Happy May Day! If you want to celebrate the new month on your couch, you’ve come to the right blog. Trailers for this month’s movies are ready and waiting.
Streaming now on Netflix:
Nothing new, but plenty of note: The Back to the Future trilogy is (back?) on the service. My favorite is the second! Scarface, Never Back Down (I’m an elder Millennial!), Notting Hill (the only neighborhood in London I know anything about!), and The Land Before Time and The Land Before Time II: The Great Valley Adventure are also streaming today. I have no idea if The Land Before Time holds up but I intend to find out.
Coming to theaters May 7:
The Paper Tigers is an action-comedy about three childhood friends who avenge the murder of their kung fu master. Former prodigies and now “washed up” they “juggle their dead-end jobs, dad duties, and overcome old grudges.” I hope my dad rents this, he’s going to love it.
Wrath of Man stars Jason Statham (so it’s an action movie) and Josh Hartnett in a film directed by Guy Ritchie. Statham is “a cold and mysterious character working at a cash truck company responsible for moving hundreds of millions of dollars around Los Angeles each week.”
The Human Factor is a documentary about Peace In The Middle East (™) through the eyes of U.S. diplomats. I was alive in the ‘90s so I’m going to pass on this one. The reviews are positive!
The Water Man is a kids movie? David Oyelowo is a mean dad (AGAIN!) and Rosario Dawson is his wife. A little boy goes into the woods to find a mythical man in an effort to heal his mother. Geez.
White People Money is a comedy about a couple who comes into a large sum of money and tries to keep their families from finding out. I too, would tell no one is I came into a large sum of money. I’d just move out of my apartment into a vacant apartment downstairs and find a money manager.
Here Today stars Billy Crystal and Tiffany Haddish as two people who “form an unlikely friendship.” Crystal, who wrote and directed the film, asked Haddish to star after he saw her host SNL. I hate heartwarming but I’m so down for this movie.
Mainstream, written, directed, and starring Gia Coppola, follows three people who form an “eccentric love triangle” in the “digital age.” Andrew Garfield, Maya Hawke, Nat Wolff, Johnny Knoxville, and Jason Schwartzman also star.
Coming to Netflix May 7:
Milestone, an Indian film about a veteran truck driver; an English-language trailer was not available at press time.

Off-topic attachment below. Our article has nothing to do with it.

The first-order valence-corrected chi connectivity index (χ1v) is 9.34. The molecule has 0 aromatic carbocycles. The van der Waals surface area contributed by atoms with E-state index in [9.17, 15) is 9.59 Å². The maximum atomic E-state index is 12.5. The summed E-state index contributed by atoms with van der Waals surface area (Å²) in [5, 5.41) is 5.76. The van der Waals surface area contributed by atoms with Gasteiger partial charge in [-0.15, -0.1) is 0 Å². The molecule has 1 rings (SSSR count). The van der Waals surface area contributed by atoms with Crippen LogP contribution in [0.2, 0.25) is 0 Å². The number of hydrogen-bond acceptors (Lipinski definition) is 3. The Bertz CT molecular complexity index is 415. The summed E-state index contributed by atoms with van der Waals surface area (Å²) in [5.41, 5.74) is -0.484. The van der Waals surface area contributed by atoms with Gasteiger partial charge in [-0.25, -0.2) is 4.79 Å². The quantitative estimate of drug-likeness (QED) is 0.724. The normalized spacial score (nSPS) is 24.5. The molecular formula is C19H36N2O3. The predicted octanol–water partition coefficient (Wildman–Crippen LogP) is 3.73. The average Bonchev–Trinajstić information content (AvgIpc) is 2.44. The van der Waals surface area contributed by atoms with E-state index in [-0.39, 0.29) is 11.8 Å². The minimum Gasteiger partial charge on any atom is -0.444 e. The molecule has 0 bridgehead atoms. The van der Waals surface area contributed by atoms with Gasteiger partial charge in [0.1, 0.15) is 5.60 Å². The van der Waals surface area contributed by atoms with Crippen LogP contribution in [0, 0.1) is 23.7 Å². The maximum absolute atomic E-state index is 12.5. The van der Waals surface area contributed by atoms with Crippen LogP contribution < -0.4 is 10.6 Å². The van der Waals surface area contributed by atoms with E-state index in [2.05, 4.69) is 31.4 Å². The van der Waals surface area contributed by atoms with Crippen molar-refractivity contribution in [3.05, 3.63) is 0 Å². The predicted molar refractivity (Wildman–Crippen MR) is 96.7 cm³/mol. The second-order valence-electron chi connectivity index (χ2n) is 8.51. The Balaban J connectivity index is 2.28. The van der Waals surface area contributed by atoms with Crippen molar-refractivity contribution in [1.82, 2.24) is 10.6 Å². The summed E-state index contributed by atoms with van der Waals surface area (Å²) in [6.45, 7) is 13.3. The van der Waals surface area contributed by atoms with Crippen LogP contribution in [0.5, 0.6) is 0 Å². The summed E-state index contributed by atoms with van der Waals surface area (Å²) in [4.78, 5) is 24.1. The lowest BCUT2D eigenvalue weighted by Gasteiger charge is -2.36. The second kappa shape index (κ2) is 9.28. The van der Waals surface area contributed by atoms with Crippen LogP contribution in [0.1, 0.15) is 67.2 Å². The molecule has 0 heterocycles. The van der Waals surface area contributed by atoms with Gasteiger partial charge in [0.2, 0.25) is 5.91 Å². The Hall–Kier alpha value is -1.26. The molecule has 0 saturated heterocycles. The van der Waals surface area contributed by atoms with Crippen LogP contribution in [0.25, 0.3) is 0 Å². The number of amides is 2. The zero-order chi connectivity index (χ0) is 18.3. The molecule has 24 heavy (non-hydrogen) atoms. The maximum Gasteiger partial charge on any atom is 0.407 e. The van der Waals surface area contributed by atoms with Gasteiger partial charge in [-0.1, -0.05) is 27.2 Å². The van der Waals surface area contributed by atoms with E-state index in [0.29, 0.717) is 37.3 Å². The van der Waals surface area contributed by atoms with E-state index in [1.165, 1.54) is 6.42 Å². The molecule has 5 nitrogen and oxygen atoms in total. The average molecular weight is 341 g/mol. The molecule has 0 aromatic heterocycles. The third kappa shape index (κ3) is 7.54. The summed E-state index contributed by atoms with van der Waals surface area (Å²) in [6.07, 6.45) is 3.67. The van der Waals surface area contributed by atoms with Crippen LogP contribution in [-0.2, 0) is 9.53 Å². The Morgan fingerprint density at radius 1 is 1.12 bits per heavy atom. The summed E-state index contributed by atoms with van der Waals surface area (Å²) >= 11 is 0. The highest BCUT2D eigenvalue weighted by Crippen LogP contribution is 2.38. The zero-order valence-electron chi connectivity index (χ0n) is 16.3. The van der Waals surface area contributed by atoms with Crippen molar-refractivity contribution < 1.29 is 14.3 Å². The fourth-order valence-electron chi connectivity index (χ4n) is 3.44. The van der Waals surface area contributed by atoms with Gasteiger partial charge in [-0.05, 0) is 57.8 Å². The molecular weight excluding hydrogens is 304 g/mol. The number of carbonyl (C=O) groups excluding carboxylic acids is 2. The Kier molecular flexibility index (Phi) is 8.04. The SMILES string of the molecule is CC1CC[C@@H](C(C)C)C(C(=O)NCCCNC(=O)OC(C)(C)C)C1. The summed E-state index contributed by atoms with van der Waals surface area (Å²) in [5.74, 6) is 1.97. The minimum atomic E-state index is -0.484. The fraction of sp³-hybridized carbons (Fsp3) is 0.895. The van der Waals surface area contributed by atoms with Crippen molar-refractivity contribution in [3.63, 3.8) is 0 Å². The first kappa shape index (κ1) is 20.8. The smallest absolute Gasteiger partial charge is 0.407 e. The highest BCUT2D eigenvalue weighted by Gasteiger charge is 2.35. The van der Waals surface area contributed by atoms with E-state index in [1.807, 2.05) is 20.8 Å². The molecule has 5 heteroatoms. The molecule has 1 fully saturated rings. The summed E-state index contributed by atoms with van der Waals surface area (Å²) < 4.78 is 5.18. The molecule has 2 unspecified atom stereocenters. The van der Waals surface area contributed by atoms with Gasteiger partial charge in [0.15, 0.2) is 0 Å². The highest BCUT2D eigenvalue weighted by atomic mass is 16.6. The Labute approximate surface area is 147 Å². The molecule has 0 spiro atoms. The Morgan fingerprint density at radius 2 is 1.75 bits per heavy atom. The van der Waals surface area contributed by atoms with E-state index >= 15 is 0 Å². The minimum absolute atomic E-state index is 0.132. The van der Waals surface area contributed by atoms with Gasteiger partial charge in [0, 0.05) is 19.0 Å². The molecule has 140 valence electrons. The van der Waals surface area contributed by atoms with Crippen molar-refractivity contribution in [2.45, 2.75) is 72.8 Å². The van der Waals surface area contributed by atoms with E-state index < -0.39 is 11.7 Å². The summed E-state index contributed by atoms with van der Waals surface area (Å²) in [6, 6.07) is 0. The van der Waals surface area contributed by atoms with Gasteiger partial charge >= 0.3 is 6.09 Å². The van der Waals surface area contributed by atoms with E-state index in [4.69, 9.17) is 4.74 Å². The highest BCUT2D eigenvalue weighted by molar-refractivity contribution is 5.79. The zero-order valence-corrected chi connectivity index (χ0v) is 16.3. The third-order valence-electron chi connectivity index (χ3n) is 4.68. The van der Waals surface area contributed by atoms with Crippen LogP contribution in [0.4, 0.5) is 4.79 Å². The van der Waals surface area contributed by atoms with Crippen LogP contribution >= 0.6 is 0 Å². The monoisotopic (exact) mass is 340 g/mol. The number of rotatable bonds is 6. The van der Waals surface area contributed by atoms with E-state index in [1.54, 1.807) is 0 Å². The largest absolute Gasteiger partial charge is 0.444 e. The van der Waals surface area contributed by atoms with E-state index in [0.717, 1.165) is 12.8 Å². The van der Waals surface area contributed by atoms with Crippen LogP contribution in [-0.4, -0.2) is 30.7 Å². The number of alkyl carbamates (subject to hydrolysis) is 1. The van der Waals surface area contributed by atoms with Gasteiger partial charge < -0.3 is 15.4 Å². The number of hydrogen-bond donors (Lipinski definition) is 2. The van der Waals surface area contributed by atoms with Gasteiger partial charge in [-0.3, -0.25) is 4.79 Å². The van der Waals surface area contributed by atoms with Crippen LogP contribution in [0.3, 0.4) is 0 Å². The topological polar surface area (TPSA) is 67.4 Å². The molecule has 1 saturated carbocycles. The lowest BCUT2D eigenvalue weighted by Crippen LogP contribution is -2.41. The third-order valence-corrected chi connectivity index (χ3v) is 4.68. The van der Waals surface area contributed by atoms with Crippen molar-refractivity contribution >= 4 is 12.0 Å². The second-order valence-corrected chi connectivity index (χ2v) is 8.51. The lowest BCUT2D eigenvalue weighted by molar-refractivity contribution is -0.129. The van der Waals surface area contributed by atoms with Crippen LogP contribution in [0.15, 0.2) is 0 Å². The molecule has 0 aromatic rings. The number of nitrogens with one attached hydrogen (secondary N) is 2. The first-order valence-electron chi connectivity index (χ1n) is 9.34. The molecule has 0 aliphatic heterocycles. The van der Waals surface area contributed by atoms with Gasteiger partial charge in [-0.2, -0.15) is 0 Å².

Monster is an adaptation of the 1999 novel by Walter Dean Myers. Kelvin Harrison Jr. stars as Steve, a teenager on trial for murder. The film also stars Jennifer Hudson, Jeffrey Wright, Tim Blake Nelson, Rakim “A$AP Rocky” Mayers, and John David Washington. The film is directed by Anthony Mandler and the screenplay is by Radha Blank, Cole Wiley, and Janece Shaffer. Do they still teach Monster in school? I bought my copy at the Scholastic book fair (so I’m crying already).
Streaming May 12:
Dance of the Forty One is a (highly-fictionalized) Mexican drama about an early-20th century society scandal during the presidency of Porfirio Díaz. (I can’t believe in the four years during Trump’s reign of terror no one made a highly-fictionalized Oscar-contender about the Teapot Dome scandal and instead I had to suffer through the Dick Cheney biopic instead.) An illegal raid in 1901 in a private home uncovered a dance attended by men, 19 of which were wearing dresses. One of the men was rumored to be the son-in-law of the president; the film suggests that the president’s son-in-law was closeted. I think this sounds like the beginnings of a great film, but based solely on the disdain on Wikipedia we may have a Stonewall (2015) on our hands.
Oxygen is a sci-fi thriller about “a woman running out of time and oxygen.” Hard pass!
Coming to Amazon Prime Video:
The Boy From Medellín, a documentary about J Balvin “as he prepares for the most important concert of his career.”
Coming to theaters May 14: